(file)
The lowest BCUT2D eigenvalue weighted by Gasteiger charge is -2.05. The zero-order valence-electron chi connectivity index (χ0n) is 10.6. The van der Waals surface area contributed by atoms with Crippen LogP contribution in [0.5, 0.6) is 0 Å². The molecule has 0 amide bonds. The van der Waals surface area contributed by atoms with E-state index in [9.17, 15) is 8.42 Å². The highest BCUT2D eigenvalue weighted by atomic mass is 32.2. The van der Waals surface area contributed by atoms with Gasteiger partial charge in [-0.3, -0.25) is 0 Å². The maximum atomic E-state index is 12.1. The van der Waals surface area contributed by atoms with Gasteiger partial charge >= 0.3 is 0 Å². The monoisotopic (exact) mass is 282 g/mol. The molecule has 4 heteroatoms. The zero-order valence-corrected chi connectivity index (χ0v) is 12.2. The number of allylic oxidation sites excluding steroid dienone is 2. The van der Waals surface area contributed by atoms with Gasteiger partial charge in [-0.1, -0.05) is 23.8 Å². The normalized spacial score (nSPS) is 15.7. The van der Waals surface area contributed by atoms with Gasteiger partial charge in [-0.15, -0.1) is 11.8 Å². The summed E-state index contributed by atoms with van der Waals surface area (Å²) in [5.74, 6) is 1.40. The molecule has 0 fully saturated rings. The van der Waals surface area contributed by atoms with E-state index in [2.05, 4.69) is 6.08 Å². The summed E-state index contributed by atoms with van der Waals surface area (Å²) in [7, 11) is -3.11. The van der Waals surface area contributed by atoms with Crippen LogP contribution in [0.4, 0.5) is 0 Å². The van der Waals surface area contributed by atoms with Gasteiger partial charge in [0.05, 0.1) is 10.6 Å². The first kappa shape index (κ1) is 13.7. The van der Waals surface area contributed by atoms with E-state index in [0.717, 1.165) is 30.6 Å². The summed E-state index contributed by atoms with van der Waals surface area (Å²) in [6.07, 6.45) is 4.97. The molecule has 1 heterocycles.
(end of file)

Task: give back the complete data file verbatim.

The lowest BCUT2D eigenvalue weighted by Gasteiger charge is -2.05. The zero-order valence-electron chi connectivity index (χ0n) is 10.6. The van der Waals surface area contributed by atoms with Crippen LogP contribution in [0.5, 0.6) is 0 Å². The molecule has 0 amide bonds. The van der Waals surface area contributed by atoms with E-state index in [9.17, 15) is 8.42 Å². The highest BCUT2D eigenvalue weighted by atomic mass is 32.2. The van der Waals surface area contributed by atoms with Gasteiger partial charge in [-0.3, -0.25) is 0 Å². The maximum atomic E-state index is 12.1. The van der Waals surface area contributed by atoms with Gasteiger partial charge >= 0.3 is 0 Å². The monoisotopic (exact) mass is 282 g/mol. The molecule has 4 heteroatoms. The zero-order valence-corrected chi connectivity index (χ0v) is 12.2. The number of allylic oxidation sites excluding steroid dienone is 2. The van der Waals surface area contributed by atoms with Gasteiger partial charge in [-0.1, -0.05) is 23.8 Å². The normalized spacial score (nSPS) is 15.7. The van der Waals surface area contributed by atoms with Gasteiger partial charge in [-0.15, -0.1) is 11.8 Å². The summed E-state index contributed by atoms with van der Waals surface area (Å²) in [5.74, 6) is 1.40. The molecule has 0 fully saturated rings. The van der Waals surface area contributed by atoms with E-state index in [2.05, 4.69) is 6.08 Å². The summed E-state index contributed by atoms with van der Waals surface area (Å²) in [7, 11) is -3.11. The van der Waals surface area contributed by atoms with Crippen LogP contribution in [0.4, 0.5) is 0 Å². The van der Waals surface area contributed by atoms with Gasteiger partial charge in [0.05, 0.1) is 10.6 Å². The first kappa shape index (κ1) is 13.7. The van der Waals surface area contributed by atoms with E-state index in [0.717, 1.165) is 30.6 Å². The summed E-state index contributed by atoms with van der Waals surface area (Å²) in [6.07, 6.45) is 4.97. The molecule has 1 heterocycles.